Bernal v. Marin , 196 So.3d 432 (Fla. 3d DCA 2016) This decision addresses the validity of a purported trust revocation under F.S. 736.0602. The Court, interpreting the plain language of F.S. 736.0602 and the legislative history, found that a revocable trust can be revoked without a specific reference to the trust where there is clear and convincing evidence that the settlor intended to revoke the trust. Here, the decedent executed a trust leaving her estate to charity. The trust did not provide a method for revocation. She later executed a will leaving her estate to a friend, which stated that it revoked all other trusts made by her. The will did not specifically refer to the trust. F.S. 736.0602 provides that a settlor may amend or revoke a trust: (a) By substantial compliance with a method provided in the terms of the trust; or (b) If the terms of the trust do not provide a method, by: 1. A later will or codicil that expressly refers to the trust or s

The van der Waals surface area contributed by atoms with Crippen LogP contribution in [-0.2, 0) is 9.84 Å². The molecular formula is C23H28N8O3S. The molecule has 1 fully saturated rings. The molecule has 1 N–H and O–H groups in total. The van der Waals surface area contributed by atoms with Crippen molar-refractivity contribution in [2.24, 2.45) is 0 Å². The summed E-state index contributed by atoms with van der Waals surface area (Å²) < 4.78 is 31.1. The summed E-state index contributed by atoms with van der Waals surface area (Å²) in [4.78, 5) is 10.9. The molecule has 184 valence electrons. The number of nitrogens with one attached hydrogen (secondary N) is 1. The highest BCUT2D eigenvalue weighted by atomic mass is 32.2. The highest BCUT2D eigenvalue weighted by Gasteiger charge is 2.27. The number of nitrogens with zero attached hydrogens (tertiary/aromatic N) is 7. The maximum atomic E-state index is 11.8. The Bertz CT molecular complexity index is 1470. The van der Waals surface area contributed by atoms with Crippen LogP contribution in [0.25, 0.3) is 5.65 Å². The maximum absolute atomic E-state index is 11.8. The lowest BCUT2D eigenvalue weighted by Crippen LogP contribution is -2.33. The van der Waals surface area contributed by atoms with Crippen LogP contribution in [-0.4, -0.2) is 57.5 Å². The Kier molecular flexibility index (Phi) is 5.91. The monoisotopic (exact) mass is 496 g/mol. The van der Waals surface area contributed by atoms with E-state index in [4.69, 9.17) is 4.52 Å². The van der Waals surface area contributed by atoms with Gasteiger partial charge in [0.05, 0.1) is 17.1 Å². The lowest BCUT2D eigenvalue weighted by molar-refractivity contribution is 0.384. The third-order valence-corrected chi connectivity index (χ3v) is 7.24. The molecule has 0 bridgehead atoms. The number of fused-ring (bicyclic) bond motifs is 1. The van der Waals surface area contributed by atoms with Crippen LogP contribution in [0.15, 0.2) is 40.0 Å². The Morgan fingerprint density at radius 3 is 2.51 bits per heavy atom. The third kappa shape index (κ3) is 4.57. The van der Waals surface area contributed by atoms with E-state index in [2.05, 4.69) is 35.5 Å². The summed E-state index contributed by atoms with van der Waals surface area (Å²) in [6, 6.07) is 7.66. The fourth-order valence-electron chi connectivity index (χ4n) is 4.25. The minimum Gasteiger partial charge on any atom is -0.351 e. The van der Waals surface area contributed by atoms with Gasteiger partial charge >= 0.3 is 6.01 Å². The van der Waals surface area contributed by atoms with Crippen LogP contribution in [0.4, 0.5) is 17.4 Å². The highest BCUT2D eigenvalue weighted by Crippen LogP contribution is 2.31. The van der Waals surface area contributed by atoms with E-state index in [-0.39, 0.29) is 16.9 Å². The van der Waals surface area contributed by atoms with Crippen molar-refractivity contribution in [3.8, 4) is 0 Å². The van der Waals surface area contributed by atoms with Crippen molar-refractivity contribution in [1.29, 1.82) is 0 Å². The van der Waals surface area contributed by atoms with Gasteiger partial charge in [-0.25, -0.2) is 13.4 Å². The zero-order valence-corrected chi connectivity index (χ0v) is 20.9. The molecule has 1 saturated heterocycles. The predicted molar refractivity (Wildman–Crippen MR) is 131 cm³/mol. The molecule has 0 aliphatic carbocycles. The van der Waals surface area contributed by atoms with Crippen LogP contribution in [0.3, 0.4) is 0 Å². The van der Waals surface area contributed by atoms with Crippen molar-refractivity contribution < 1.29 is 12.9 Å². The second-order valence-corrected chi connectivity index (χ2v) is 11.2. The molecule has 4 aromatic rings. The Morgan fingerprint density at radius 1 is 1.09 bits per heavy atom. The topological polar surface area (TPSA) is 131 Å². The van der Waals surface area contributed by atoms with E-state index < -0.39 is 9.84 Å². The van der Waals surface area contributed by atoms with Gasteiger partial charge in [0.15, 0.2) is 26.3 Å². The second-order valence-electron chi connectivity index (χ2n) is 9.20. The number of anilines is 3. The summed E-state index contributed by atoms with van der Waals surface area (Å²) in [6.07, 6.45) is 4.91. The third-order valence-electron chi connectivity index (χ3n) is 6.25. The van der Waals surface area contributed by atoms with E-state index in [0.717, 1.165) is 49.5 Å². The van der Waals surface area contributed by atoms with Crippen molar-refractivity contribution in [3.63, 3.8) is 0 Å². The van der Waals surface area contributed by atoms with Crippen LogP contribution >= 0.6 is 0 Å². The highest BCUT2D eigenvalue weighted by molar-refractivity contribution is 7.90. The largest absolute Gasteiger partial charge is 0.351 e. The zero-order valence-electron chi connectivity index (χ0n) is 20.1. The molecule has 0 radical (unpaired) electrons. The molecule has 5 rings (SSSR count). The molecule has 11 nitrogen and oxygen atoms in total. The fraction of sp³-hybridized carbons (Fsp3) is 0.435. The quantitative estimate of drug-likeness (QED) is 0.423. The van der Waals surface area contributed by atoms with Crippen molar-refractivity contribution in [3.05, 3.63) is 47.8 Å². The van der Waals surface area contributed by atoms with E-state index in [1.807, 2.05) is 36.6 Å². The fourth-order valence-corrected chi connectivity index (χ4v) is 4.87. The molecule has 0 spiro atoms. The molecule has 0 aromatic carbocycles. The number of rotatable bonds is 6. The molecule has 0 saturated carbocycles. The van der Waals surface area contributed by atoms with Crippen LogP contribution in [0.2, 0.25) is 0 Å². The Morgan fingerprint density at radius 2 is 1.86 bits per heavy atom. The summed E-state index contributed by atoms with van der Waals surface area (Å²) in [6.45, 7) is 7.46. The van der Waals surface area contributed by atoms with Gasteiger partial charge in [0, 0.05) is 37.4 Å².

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Steele v. Brown , 197 So.3d 106 (Fla. 1st DCA 2016) This decision, while dealing mostly with the court's ability to provide relief from a judgment pursuant to Florida Rule of Civil Procedure 1.540, also addresses whether a trial court has inherent authority to set aside a homestead order as if it were a non-final order. The Court held that a homestead order is an appealable, final order, since it determines an interest in property and finally determines a right of interested persons. The Court noted that leaving appealable, final probate orders open to discretionary review and termination by the courts would upset the probate code's goal of quickly and finally accomplishing the settlement of estates.